Monday, March 28, 2022

Putin and yesterday's Gospel reading

Putin is scarcely the "waiting father" in the (most popularly) titled Parable of the Prodigal Son (yesterday's Gospel, Luke 15:1-3, 11b-32), eager for Ukraine to return to the Russian fold. Nor is he the "dissolute son", despite his appalling profligacy in Ukraine - the dissolute son hurt his father emotionally and wasted his inheritance foolishly, but he never murdered anyone. Yet the parable speaks to Putin, and to you and me.

My cue for saying that is a lovely insight (which contributed to my sermon yesterday) in one of my favourite books of biblical scholarship, by F. Bovon, Luke the Theologian: Fifty-five years of research (1950-2005), 2nd edition, Waco, Texas: Baylor University Press, 2006.

Writing about Luke and salvation, pp. 277-78, Bovon writes,

For Luke, the life of Jesus accomplishes this salvation: "The Son of Man has come to seek and to save what was lost" (Luke 19:10). His ministry, summarized in this way, is marked by the coordination of action and word. The importance of the proclamation of salvation, and so of the Word (in the form of the predication of the kingdom), permits Luke to remove anything that might be automatic from the notion of salvation. The response humans give to the offer of salvation is necessary. In Luke, it is called pistis and metanoia. Luke cannot conceive of a miracle in which the faith of the human is absent (the "your faith has saved you" is more frequent in Luke than in the other Synoptics, cf. Luke 7:50; 8:48, etc). We also know that Luke emphasizes conversion. The illustration he gives in the parable of the Prodigal Son (luke 15:11-32) is proof. (My bold; I have transliterated the Greek words).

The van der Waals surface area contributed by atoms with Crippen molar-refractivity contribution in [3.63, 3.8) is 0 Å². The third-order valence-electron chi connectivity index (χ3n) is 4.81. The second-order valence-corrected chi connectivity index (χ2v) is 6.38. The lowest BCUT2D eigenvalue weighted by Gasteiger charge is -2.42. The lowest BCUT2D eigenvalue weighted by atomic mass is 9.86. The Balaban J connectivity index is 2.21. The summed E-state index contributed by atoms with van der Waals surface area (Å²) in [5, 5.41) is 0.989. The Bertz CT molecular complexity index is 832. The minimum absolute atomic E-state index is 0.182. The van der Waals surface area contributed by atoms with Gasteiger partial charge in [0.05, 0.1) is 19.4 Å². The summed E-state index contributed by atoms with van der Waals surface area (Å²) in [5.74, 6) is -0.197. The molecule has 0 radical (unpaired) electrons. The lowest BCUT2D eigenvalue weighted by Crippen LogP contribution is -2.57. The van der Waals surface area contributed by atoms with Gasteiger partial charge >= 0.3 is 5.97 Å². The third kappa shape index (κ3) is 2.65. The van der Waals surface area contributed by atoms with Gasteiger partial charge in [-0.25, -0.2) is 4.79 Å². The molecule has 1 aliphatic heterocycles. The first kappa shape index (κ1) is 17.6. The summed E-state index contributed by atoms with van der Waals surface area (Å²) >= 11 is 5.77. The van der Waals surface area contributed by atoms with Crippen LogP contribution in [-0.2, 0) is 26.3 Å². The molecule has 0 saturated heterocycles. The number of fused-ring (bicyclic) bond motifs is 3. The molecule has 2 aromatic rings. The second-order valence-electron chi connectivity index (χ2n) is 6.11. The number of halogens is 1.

Yesterday I said that the parable's main point is not that God loves the worst of sinners (though God does) but that God yearns for our conversion. Whether that conversion involves a change of life as well as a change of heart (the younger son) or a change of heart (the older son, whose lifestyle, or obedience and service to his father is approved).

I further said that there remain in each of us areas and aspects of life which yet need conversion.

So to Putin: horrible and terrifying though his actions over the years and most awfully in recent weeks have been, we do not need to judge that he is not a Christian, but might we reasonably say that there is a work of conversion yet needed in his life, towards the compassionate heart of the waiting Father God?

Of course we can only have such thoughts, in the light of what Jesus says about splinters and logs, if we ask ourselves what work of conversion is needed in our own lives.

Sunday, March 20, 2022

Why is there suffering?